This page is dedicated to Otis L. Sampson, Mortar Sergeant, E Company

Otis Sampson, 82d Airborne Division:

On June 6th 1944, a then buck Sergeant Sampson, jumped into Normandy as part of the 82d Airborne Division's spearhead ahead of the 5,000 ship, seaborne invasion. Otis had joined the Army as a teenager in the 1930's as a horse cavalryman, a point he always mentioned as the reason he was able to endure Airborne training. He bought himself out of the cavalry for $85 when they became mechanized.

Staff Sergeant Otis Sampson, stateside 1945.

He joined the Airborne after Pearl Harbor because he wanted to be with the best, in addition to the extra $50 a month he received for jump pay. He earned it. Sergeant Sampson participated in all four combat jumps, Sicily, the Salerno beachhead, Italy, Normandy, France and Nijmegen, Holland.

Along the way, he collected a Bronze Star medal with V device (for Valor) and two Purple Heart medals. General Gavin, the Commanding General of the 82nd, recognized him as the "best mortar platoon Sgt in the Division." Sergeant Sampson personally played the infantry mortar like a finely tuned instrument and helped stop numerous German counter-attacks. On the morning of the 6th of June, just north of St Mere Eglise, the key objective of the 82nd on D Day, Sergeant Sampson personally scouted the German positions threatening the extended American line and engaged his mortars against an overwhelming numerical enemy force that was about to attack and rupture the tenuous hold the 82nd had achieved. The extreme accuracy of his platoon's response brokeup the German counter-attack and preserved the position. Additionally, Sergeant Sampson, with his ever-present Thompson sub-machine gun, personally cleared several hedgerows of German troops.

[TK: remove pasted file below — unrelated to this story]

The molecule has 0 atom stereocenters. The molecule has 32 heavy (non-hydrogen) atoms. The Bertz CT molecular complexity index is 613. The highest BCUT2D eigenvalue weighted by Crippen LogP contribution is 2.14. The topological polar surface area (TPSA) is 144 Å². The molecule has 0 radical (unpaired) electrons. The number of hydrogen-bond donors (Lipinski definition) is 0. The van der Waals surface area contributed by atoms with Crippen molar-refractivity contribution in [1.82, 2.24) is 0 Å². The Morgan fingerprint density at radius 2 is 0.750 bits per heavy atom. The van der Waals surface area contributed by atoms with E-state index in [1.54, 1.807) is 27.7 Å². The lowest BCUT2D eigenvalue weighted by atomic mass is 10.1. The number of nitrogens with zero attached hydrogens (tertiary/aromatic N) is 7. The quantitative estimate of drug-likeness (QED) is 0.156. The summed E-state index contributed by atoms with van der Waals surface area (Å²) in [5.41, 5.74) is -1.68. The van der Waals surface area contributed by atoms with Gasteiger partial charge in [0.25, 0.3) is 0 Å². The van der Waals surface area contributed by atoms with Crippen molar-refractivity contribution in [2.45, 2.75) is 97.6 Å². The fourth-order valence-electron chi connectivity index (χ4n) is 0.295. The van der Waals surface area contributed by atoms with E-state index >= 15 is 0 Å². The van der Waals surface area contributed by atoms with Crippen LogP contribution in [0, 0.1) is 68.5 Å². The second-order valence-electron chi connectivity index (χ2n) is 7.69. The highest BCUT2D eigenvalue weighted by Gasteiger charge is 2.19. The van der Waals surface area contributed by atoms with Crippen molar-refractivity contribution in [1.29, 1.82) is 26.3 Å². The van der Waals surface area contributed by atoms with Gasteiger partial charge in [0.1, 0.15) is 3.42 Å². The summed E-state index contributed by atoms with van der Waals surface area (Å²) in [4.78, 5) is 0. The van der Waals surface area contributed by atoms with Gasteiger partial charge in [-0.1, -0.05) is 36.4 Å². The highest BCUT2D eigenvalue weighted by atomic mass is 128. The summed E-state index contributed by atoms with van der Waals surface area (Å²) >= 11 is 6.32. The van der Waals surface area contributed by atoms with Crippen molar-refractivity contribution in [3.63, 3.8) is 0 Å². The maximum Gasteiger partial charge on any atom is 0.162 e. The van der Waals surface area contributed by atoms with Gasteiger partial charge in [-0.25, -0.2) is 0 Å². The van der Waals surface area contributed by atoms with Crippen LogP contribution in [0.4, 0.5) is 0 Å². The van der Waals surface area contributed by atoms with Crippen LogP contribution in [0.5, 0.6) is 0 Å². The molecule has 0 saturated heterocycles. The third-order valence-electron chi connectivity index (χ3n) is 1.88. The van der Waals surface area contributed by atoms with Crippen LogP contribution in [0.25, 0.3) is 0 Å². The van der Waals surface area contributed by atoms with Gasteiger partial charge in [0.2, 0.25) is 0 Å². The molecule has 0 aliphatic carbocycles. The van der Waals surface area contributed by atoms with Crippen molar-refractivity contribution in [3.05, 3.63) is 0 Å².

The battalion commander, Major Ben Vandervoort, requested a Silver Star for Sergeant Sampson but it was lost and never awarded. Otis was discharged at the end of the war and as part of "The Greatest Generation," took up civilian life, raised a family and reaped the rewards for which he fought so hard and so well.

The above was from the Gavin Chapter of the 82nd Airborne Division Association.

The following picture and some of the text was from The Northern California Living History Organization

In Otis's words: "This picture was taken in Ste. Mere Eglese (Normandy) when a couple of tanks finally broke through to us and we made our advance, hitting the Germans on the outskirts of the city, wiping most of them out. The 60mm mortar played a big part in that battle. (German positions were held by the 2nd Battalion of the 1058th Regiment) The German shelter half under my arm had been used to cover my 1st gunner, Harry G. Pickels who was just getting over a bad case of malaria, but insisted he would make the jump if he had to crawl out the door on his hands and knees".
Otis L. Sampson was the oldest man in E Company; born in 1911. He was a contributor to the unpublished 500-page manuscript titled "Echoes of the Warriors" a history of "E" Company; compiled and edited by George Jacobus. Otis wrote a book about his experiences called Time Out For Combat.


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